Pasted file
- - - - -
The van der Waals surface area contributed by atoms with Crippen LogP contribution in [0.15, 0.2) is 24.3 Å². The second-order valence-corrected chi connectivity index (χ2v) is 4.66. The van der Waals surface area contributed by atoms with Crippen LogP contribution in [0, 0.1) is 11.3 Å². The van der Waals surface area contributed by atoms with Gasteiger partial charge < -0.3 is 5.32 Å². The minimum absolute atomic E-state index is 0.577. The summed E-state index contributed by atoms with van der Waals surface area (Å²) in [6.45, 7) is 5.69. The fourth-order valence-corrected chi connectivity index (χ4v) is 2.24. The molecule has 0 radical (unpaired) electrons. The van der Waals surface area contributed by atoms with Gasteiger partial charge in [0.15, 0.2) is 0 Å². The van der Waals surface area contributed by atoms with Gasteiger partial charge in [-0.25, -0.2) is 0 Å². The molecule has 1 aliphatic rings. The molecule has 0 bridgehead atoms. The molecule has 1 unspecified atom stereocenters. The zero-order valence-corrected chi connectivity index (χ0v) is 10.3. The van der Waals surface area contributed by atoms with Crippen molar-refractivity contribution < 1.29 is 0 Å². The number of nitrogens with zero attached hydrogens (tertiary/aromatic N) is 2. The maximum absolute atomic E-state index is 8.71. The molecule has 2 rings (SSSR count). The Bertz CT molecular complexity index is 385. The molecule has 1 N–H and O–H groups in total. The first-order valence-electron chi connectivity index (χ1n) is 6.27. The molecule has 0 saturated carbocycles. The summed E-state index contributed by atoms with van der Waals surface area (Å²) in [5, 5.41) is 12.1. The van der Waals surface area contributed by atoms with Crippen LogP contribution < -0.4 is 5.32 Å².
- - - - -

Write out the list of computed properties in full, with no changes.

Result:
The van der Waals surface area contributed by atoms with Crippen LogP contribution in [0.15, 0.2) is 24.3 Å². The second-order valence-corrected chi connectivity index (χ2v) is 4.66. The van der Waals surface area contributed by atoms with Crippen LogP contribution in [0, 0.1) is 11.3 Å². The van der Waals surface area contributed by atoms with Gasteiger partial charge < -0.3 is 5.32 Å². The minimum absolute atomic E-state index is 0.577. The summed E-state index contributed by atoms with van der Waals surface area (Å²) in [6.45, 7) is 5.69. The fourth-order valence-corrected chi connectivity index (χ4v) is 2.24. The molecule has 0 radical (unpaired) electrons. The van der Waals surface area contributed by atoms with Gasteiger partial charge in [0.15, 0.2) is 0 Å². The van der Waals surface area contributed by atoms with Gasteiger partial charge in [-0.25, -0.2) is 0 Å². The molecule has 1 aliphatic rings. The molecule has 0 bridgehead atoms. The molecule has 1 unspecified atom stereocenters. The zero-order valence-corrected chi connectivity index (χ0v) is 10.3. The van der Waals surface area contributed by atoms with Crippen molar-refractivity contribution < 1.29 is 0 Å². The number of nitrogens with zero attached hydrogens (tertiary/aromatic N) is 2. The maximum absolute atomic E-state index is 8.71. The molecule has 2 rings (SSSR count). The Bertz CT molecular complexity index is 385. The molecule has 1 N–H and O–H groups in total. The first-order valence-electron chi connectivity index (χ1n) is 6.27. The molecule has 0 saturated carbocycles. The summed E-state index contributed by atoms with van der Waals surface area (Å²) in [5, 5.41) is 12.1. The van der Waals surface area contributed by atoms with Crippen LogP contribution < -0.4 is 5.32 Å².